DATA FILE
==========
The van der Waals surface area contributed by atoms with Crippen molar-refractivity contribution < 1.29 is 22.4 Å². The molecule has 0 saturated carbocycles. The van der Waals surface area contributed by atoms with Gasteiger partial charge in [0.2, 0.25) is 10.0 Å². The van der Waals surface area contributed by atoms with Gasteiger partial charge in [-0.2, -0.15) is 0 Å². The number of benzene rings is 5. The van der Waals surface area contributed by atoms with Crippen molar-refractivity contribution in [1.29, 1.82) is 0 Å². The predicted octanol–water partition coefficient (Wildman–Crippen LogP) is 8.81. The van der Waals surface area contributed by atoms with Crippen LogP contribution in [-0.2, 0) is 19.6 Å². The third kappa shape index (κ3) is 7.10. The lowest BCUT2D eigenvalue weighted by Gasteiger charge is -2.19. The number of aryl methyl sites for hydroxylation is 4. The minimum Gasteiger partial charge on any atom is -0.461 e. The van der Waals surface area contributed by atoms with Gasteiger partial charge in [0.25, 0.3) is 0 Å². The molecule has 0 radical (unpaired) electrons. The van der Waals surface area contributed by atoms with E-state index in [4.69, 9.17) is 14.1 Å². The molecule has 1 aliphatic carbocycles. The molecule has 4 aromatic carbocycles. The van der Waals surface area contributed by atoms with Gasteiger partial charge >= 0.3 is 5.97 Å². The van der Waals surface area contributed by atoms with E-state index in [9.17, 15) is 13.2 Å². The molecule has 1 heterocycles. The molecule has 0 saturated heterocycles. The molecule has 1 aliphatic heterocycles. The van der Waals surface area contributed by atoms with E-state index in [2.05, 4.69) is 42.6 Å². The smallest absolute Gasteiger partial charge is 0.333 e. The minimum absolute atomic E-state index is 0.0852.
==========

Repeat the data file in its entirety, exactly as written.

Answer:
The van der Waals surface area contributed by atoms with Crippen molar-refractivity contribution < 1.29 is 22.4 Å². The molecule has 0 saturated carbocycles. The van der Waals surface area contributed by atoms with Gasteiger partial charge in [0.2, 0.25) is 10.0 Å². The van der Waals surface area contributed by atoms with Gasteiger partial charge in [-0.2, -0.15) is 0 Å². The number of benzene rings is 5. The van der Waals surface area contributed by atoms with Crippen molar-refractivity contribution in [1.29, 1.82) is 0 Å². The predicted octanol–water partition coefficient (Wildman–Crippen LogP) is 8.81. The van der Waals surface area contributed by atoms with Crippen LogP contribution in [-0.2, 0) is 19.6 Å². The third kappa shape index (κ3) is 7.10. The lowest BCUT2D eigenvalue weighted by Gasteiger charge is -2.19. The number of aryl methyl sites for hydroxylation is 4. The minimum Gasteiger partial charge on any atom is -0.461 e. The van der Waals surface area contributed by atoms with Gasteiger partial charge in [0.25, 0.3) is 0 Å². The molecule has 0 radical (unpaired) electrons. The van der Waals surface area contributed by atoms with E-state index in [4.69, 9.17) is 14.1 Å². The molecule has 1 aliphatic carbocycles. The molecule has 4 aromatic carbocycles. The van der Waals surface area contributed by atoms with Gasteiger partial charge >= 0.3 is 5.97 Å². The van der Waals surface area contributed by atoms with E-state index in [9.17, 15) is 13.2 Å². The molecule has 1 heterocycles. The molecule has 0 saturated heterocycles. The molecule has 1 aliphatic heterocycles. The van der Waals surface area contributed by atoms with E-state index in [2.05, 4.69) is 42.6 Å². The smallest absolute Gasteiger partial charge is 0.333 e. The minimum absolute atomic E-state index is 0.0852.